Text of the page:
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High risk of macrosomia in newborns of immigrant mothers

  • Mario De Curtis
  • Leonardo VillaniEmail author
  • Arianna Polo
Open Access
Letter to the Editor
Part of the following topical collections:
  1. Neonatology and Fetal Medicine

Abstract

Background

In Italy live about 8.7% immigrants, which contribute to more than 15% of all deliveries taking place in Italy. We aimed to investigate whether newborns from high migratory pressure countries (HMPC) mothers have a different macrosomia and post-term pregnancy incidence compared to Italian newborns.

Methods

In this retrospective observational study, we analyzed data on 404.863 babies born between 2010 and 2017. Italian mothers delivered 309.658 (76.5%), HMPC mothers 88.179 (21.8%) and developed country (DC) mothers 7.026 (1.7%) babies. We analyzed the incidence of macrosomia and post term pregnancy.

We estimated incidence rate (IR), unadjusted incidence rate ratio (IRR) and 95% confidence intervals (CIs) to evaluate the association between these perinatal parameters and the mother’s region of birth.

Results

HMPC compared to Italian newborns showed a significantly higher incidence of birthweight > 4000 g (53.3‰ vs 39.1‰, p-value < 0.001; IRR 1.4, 95%CI = 1.36–1.45), birthweight ≥4500 g. (7.0‰ vs 3.8‰, p-value < 0.001; IRR 1.8, 95%CI = 1.67–2.0) and gestational age at birth > 41 weeks (19.9‰ vs 12.8‰, p-value < 0.001; IRR 1.55, 95%CI = 1.47–1.64).

The macrosomia incidence between HPMC and Italian newborns was significantly increased at all gestational ages (Fig. 1), especially for mothers coming from Central Eastern Europe (121.79‰ vs 91.1‰, p-value< 0.001; IRR 1.34, 95%CI = 1.11–1.62).

Conclusion

In Italy immigrant status represents a risk factor for macrosomia and post-term birth, which could be related to socio-economic status and unfavorable life conditions of immigrant mothers during pregnancy.

Keywords

Macrosomia Immigrant Inequality 

Main text

In Italy live about 8.7% immigrants, which contribute to more than 15% of all deliveries taking place in Italy. This estimate substantially increases considering newborns from foreign mothers with Italian fathers [1]. Immigrant mothers encounter during gestation and delivery several problems and newborns are very often premature [2]. We aimed to investigate whether newborns from high migratory pressure countries (HMPC) mothers have a different macrosomia and post-term pregnancy incidence compared to Italian newborns.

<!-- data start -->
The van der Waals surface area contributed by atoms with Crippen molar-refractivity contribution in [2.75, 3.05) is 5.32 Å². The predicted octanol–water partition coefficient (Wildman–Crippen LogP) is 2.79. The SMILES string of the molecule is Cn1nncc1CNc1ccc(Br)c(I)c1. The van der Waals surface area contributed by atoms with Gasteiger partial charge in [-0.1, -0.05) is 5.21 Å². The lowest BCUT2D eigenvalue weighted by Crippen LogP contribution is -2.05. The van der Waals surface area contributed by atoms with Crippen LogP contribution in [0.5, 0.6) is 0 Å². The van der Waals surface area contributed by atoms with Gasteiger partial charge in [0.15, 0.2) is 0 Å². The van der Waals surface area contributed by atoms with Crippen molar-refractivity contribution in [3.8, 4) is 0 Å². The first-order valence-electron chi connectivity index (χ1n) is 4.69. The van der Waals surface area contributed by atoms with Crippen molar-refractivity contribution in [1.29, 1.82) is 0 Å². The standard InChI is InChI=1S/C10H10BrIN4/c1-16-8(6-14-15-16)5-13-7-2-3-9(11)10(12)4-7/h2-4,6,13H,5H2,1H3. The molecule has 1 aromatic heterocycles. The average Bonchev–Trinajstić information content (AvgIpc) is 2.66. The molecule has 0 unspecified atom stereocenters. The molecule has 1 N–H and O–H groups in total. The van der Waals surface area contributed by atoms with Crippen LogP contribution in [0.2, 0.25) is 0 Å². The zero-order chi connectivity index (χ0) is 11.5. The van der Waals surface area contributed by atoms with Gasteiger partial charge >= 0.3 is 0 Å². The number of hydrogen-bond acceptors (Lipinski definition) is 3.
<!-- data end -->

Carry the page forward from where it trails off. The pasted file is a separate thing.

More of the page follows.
In this retrospective observational study, we obtained data from the Lazio hospital discharge database, which records perinatal information on all newborns. The Lazio Region registers each year 10% of all newborns delivered in Italy. We analyzed data on 404.863 babies born between 2010 and 2017. Italian mothers delivered 309.658 (76.5%), HMPC mothers 88.179 (21.8%) and developed country (DC) mothers 7.026 (1.7%) babies. We identified eight regions of origin within the HMPC group. We analyzed the incidence of macrosomia (birth weight > 4000 g. or ≥ 4500 g.) and post term pregnancy (> 41 weeks gestational age).

We estimated incidence rate (IR), unadjusted incidence rate ratio (IRR) and 95% confidence intervals (CIs) to evaluate the association between these perinatal parameters and the mother’s region of birth. The comparison was carried out between HMPC and Italian newborns because we considered DC newborns similar to Italian babies.